Wasteland makesovers bring creative cool to a Paris suburb
MUSIC THROBS from a bar set up on a patch of scrubland and artists toil in what was once a tyre factory. This is the Paris suburb of Seine-Saint-Denis, but not as the locals know it.
Better known for concrete high-rises home to poor immigrants and France’s highest crime rate, Seine-Saint-Denis is now welcoming flocks of Parisians to hipster oases that are bringing a welcome injection of cash and energy.
When they set up in the northern suburb more than a decade ago, Soukmachines, a collective of young event planners, initially “had to clear what resembled a rubbish dump”, recalls Anne-Sophie Levet.
A mechanic sizes up his next job at a bike repair workshop.
These days she is deputy head of La Halle Papin, a vast pop-up arts space in the solidly working-class neighbourhood of Quatre Chemins.
In 2016, the local town hall had offered Soukmachines a year’s use of the unoccupied tyre and tool factory for a dirt-cheap rent, on condition that they breathed new life into it.
One year was extended to three, and now it is a thriving hub of artists’ studios and shops with a busy programme of concerts and cultural events, a paddling pool and self-service barbecues.
“There are jewellers, fashion designers, welders,” says Franck Cardinal, an artist and architect who works on site.
“It’s a chance to meet other people who do different work, and enrich what we all produce here.”
Some 20,000 people visited last year, many of them Parisians – for whom the ring-road around the capital has traditionally marked a psychological barrier.
“These are now places for strolling and for tourists to visit in greater Paris, for Parisians looking for a bit of space, and places to party,” says the region’s Socialist head Stephane Troussel.
Paris is far from the first city to turn unwanted land into an edgy arts hub: similar projects have found success all over Europe, from the shipyards of Amsterdam’s NDSM to RAW in Berlin, an unused train repair depot.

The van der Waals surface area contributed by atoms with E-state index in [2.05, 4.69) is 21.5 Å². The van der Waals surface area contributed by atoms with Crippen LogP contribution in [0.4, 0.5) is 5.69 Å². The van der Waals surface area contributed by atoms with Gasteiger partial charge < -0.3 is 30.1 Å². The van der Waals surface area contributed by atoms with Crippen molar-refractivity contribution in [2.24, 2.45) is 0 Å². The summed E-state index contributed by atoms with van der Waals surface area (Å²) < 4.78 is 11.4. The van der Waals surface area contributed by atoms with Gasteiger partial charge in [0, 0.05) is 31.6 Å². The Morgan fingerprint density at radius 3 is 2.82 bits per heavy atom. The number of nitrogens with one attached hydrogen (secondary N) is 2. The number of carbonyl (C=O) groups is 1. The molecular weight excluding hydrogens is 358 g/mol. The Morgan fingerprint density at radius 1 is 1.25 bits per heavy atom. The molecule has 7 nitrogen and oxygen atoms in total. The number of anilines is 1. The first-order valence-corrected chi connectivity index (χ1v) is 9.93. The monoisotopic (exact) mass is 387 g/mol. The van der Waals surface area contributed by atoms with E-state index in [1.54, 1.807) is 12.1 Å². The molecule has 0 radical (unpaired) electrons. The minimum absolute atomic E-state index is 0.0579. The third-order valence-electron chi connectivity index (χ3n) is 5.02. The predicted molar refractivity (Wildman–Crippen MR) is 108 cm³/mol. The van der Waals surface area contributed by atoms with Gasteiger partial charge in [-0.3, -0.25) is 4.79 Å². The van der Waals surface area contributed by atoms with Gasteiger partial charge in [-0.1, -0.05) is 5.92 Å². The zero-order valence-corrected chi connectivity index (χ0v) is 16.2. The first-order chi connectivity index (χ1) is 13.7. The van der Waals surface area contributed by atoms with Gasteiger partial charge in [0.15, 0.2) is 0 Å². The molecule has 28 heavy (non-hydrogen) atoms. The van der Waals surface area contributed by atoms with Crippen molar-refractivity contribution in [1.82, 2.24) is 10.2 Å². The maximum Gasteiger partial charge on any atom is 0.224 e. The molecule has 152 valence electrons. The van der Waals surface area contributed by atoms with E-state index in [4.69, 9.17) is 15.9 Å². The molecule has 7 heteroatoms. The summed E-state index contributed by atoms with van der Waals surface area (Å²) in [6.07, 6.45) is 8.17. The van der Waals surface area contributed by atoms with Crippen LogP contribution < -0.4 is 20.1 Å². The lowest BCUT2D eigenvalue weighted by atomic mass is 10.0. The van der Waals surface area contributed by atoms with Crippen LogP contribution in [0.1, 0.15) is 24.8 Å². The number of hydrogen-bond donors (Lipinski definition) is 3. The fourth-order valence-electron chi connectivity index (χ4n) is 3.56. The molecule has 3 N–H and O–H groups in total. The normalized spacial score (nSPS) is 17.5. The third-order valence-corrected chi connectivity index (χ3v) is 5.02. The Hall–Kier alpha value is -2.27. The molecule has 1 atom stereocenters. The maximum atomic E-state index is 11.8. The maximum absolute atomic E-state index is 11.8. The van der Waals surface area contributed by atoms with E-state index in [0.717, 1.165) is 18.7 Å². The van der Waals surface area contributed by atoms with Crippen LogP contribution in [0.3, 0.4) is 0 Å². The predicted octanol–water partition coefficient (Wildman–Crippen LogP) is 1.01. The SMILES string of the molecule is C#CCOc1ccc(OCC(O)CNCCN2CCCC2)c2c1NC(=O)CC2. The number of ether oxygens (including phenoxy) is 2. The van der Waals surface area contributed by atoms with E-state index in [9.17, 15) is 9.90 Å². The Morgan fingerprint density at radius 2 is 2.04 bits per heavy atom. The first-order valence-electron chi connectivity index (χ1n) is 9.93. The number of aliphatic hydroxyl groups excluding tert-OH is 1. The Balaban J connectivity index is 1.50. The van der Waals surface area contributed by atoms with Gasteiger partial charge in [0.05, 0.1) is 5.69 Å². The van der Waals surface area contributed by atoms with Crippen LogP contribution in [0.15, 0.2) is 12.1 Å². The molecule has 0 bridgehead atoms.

Around 80 plots of wasteland have been given makeovers in Paris and the surrounding region.
People sit and enjoy the bar of the Halle Papin.
But local officials are proud that more than a third are in Seine-Saint-Denis – unloved areas turned into cultural spaces, community centres or even urban farms.
The region north of Paris boomed after World War II, drawing thousands of labourers from France’s North African colonies to its chemical factories, metalworks and other industrial sites.
But de-industrialisation hit Seine-Saint-Denis hard from the 1960s onwards, emptying factories as the region’s reputation shifted to one of crime and poverty.
Today, a third of residents live below the poverty line, although authorities hope a massive infrastructure project dubbed “Grand Paris” will aid regeneration by enticing commuters to the suburb by 2025.
In the meantime, while some may complain of a hipster influx, officials see projects like La Halle Papin as a showcase for the potential of “the 93”, as Seine-Saint-Denis is known after its postcode.
Similar projects include the Cite Fertile, a former freight train depot now offering organic food and beach volleyball, as well as Station E, a forthcoming “village” of shipping containers which will be powered by green energy.
“We have an area full of enterprising young people and abandoned spaces,” says Mireille Alphonse, deputy mayor of the Seine-Saint-Denis town of Montreuil.
An architecture studio is filled with light from all windows.
She is also deputy chief of Est Ensemble (“East Together”), a group of gentrifying Seine-Saint-Denis communities which for the past three years has systematically put out tenders for people to run plots of unused land.
“We decided to help them so that our towns don’t just become dormitories for Paris,” she explains, adding that the group was following a model used successfully in Britain and Germany.
Renaud Chateaugiron, operations manager at a new temporary open-air cafe by the canal in Pantin, just north of the Paris border, says the project might struggle to find a new site once its permit runs out in two summers’ time.
“Make no bones about it, before long there won’t be any unoccupied land left in Seine-Saint-Denis,” he predicts.